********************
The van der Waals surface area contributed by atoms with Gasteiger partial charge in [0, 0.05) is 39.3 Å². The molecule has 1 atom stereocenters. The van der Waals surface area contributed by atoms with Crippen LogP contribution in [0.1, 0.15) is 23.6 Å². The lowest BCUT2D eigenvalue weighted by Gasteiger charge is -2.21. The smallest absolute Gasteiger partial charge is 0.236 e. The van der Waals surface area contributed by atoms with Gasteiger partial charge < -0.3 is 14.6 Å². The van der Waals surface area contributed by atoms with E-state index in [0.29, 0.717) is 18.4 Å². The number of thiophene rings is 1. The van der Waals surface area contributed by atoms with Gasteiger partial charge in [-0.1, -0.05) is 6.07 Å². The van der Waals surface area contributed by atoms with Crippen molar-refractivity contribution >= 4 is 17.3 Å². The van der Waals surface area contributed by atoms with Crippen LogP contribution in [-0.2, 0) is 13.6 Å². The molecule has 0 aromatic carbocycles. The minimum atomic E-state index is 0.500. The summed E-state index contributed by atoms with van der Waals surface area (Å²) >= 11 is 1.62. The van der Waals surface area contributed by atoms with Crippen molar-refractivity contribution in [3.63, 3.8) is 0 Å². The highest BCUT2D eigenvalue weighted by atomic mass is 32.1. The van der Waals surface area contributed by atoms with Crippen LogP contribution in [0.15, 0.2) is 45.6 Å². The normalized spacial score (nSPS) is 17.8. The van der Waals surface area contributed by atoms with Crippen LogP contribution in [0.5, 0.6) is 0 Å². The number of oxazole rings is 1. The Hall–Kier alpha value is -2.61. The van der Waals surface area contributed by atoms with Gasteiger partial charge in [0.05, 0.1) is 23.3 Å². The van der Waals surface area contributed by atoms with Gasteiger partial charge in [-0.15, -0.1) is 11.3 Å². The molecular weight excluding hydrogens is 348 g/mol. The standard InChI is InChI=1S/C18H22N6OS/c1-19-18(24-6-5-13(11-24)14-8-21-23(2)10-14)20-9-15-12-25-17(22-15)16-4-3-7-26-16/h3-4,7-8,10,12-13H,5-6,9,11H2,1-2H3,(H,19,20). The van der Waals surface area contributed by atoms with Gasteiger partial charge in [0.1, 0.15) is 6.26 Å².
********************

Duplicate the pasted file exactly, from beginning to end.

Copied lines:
The van der Waals surface area contributed by atoms with Gasteiger partial charge in [0, 0.05) is 39.3 Å². The molecule has 1 atom stereocenters. The van der Waals surface area contributed by atoms with Crippen LogP contribution in [0.1, 0.15) is 23.6 Å². The lowest BCUT2D eigenvalue weighted by Gasteiger charge is -2.21. The smallest absolute Gasteiger partial charge is 0.236 e. The van der Waals surface area contributed by atoms with Gasteiger partial charge < -0.3 is 14.6 Å². The van der Waals surface area contributed by atoms with E-state index in [0.29, 0.717) is 18.4 Å². The number of thiophene rings is 1. The van der Waals surface area contributed by atoms with Gasteiger partial charge in [-0.1, -0.05) is 6.07 Å². The van der Waals surface area contributed by atoms with Crippen molar-refractivity contribution >= 4 is 17.3 Å². The van der Waals surface area contributed by atoms with Crippen LogP contribution in [-0.2, 0) is 13.6 Å². The molecule has 0 aromatic carbocycles. The minimum atomic E-state index is 0.500. The summed E-state index contributed by atoms with van der Waals surface area (Å²) >= 11 is 1.62. The van der Waals surface area contributed by atoms with Crippen molar-refractivity contribution in [3.63, 3.8) is 0 Å². The highest BCUT2D eigenvalue weighted by atomic mass is 32.1. The van der Waals surface area contributed by atoms with Crippen LogP contribution in [0.15, 0.2) is 45.6 Å². The normalized spacial score (nSPS) is 17.8. The van der Waals surface area contributed by atoms with Crippen LogP contribution in [0.5, 0.6) is 0 Å². The number of oxazole rings is 1. The Hall–Kier alpha value is -2.61. The van der Waals surface area contributed by atoms with Gasteiger partial charge in [0.05, 0.1) is 23.3 Å². The van der Waals surface area contributed by atoms with Gasteiger partial charge in [-0.15, -0.1) is 11.3 Å². The molecular weight excluding hydrogens is 348 g/mol. The standard InChI is InChI=1S/C18H22N6OS/c1-19-18(24-6-5-13(11-24)14-8-21-23(2)10-14)20-9-15-12-25-17(22-15)16-4-3-7-26-16/h3-4,7-8,10,12-13H,5-6,9,11H2,1-2H3,(H,19,20). The van der Waals surface area contributed by atoms with Gasteiger partial charge in [0.1, 0.15) is 6.26 Å².